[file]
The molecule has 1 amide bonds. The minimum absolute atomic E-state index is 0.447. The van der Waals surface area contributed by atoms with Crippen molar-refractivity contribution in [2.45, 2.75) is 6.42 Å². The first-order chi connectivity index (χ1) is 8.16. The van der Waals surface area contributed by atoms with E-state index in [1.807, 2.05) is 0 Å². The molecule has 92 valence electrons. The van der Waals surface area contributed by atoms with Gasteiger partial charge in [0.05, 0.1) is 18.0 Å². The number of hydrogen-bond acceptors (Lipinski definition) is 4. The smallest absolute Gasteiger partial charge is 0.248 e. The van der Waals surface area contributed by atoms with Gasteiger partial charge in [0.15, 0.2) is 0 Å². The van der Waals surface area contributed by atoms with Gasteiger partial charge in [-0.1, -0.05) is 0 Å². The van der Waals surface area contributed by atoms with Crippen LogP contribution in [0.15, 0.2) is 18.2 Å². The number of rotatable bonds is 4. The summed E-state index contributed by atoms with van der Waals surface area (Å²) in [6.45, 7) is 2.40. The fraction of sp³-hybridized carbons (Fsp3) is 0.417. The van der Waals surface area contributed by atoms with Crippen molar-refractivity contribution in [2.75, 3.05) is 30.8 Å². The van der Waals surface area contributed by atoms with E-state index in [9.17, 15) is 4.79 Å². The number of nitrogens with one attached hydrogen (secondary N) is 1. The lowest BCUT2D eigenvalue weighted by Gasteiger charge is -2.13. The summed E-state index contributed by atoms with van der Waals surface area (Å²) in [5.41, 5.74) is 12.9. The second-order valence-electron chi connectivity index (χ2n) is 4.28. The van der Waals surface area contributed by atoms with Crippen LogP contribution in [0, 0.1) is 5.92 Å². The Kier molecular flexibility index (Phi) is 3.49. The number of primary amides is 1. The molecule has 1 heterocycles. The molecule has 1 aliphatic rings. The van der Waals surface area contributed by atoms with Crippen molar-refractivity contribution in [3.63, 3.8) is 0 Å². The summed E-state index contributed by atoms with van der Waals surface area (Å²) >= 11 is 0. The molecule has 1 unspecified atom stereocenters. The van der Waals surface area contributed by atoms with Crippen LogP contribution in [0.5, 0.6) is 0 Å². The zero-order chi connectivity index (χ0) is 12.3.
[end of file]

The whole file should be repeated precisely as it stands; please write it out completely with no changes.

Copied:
The molecule has 1 amide bonds. The minimum absolute atomic E-state index is 0.447. The van der Waals surface area contributed by atoms with Crippen molar-refractivity contribution in [2.45, 2.75) is 6.42 Å². The first-order chi connectivity index (χ1) is 8.16. The van der Waals surface area contributed by atoms with E-state index in [1.807, 2.05) is 0 Å². The molecule has 92 valence electrons. The van der Waals surface area contributed by atoms with Gasteiger partial charge in [0.05, 0.1) is 18.0 Å². The number of hydrogen-bond acceptors (Lipinski definition) is 4. The smallest absolute Gasteiger partial charge is 0.248 e. The van der Waals surface area contributed by atoms with Gasteiger partial charge in [0.15, 0.2) is 0 Å². The van der Waals surface area contributed by atoms with Gasteiger partial charge in [-0.1, -0.05) is 0 Å². The van der Waals surface area contributed by atoms with Crippen LogP contribution in [0.15, 0.2) is 18.2 Å². The number of rotatable bonds is 4. The summed E-state index contributed by atoms with van der Waals surface area (Å²) in [6.45, 7) is 2.40. The fraction of sp³-hybridized carbons (Fsp3) is 0.417. The van der Waals surface area contributed by atoms with Crippen molar-refractivity contribution in [2.75, 3.05) is 30.8 Å². The van der Waals surface area contributed by atoms with E-state index in [9.17, 15) is 4.79 Å². The number of nitrogens with one attached hydrogen (secondary N) is 1. The lowest BCUT2D eigenvalue weighted by Gasteiger charge is -2.13. The summed E-state index contributed by atoms with van der Waals surface area (Å²) in [5.41, 5.74) is 12.9. The second-order valence-electron chi connectivity index (χ2n) is 4.28. The van der Waals surface area contributed by atoms with Crippen LogP contribution in [0, 0.1) is 5.92 Å². The Kier molecular flexibility index (Phi) is 3.49. The number of primary amides is 1. The molecule has 1 heterocycles. The molecule has 1 aliphatic rings. The van der Waals surface area contributed by atoms with Crippen molar-refractivity contribution in [3.63, 3.8) is 0 Å². The summed E-state index contributed by atoms with van der Waals surface area (Å²) >= 11 is 0. The molecule has 1 unspecified atom stereocenters. The van der Waals surface area contributed by atoms with Crippen LogP contribution in [0.5, 0.6) is 0 Å². The zero-order chi connectivity index (χ0) is 12.3.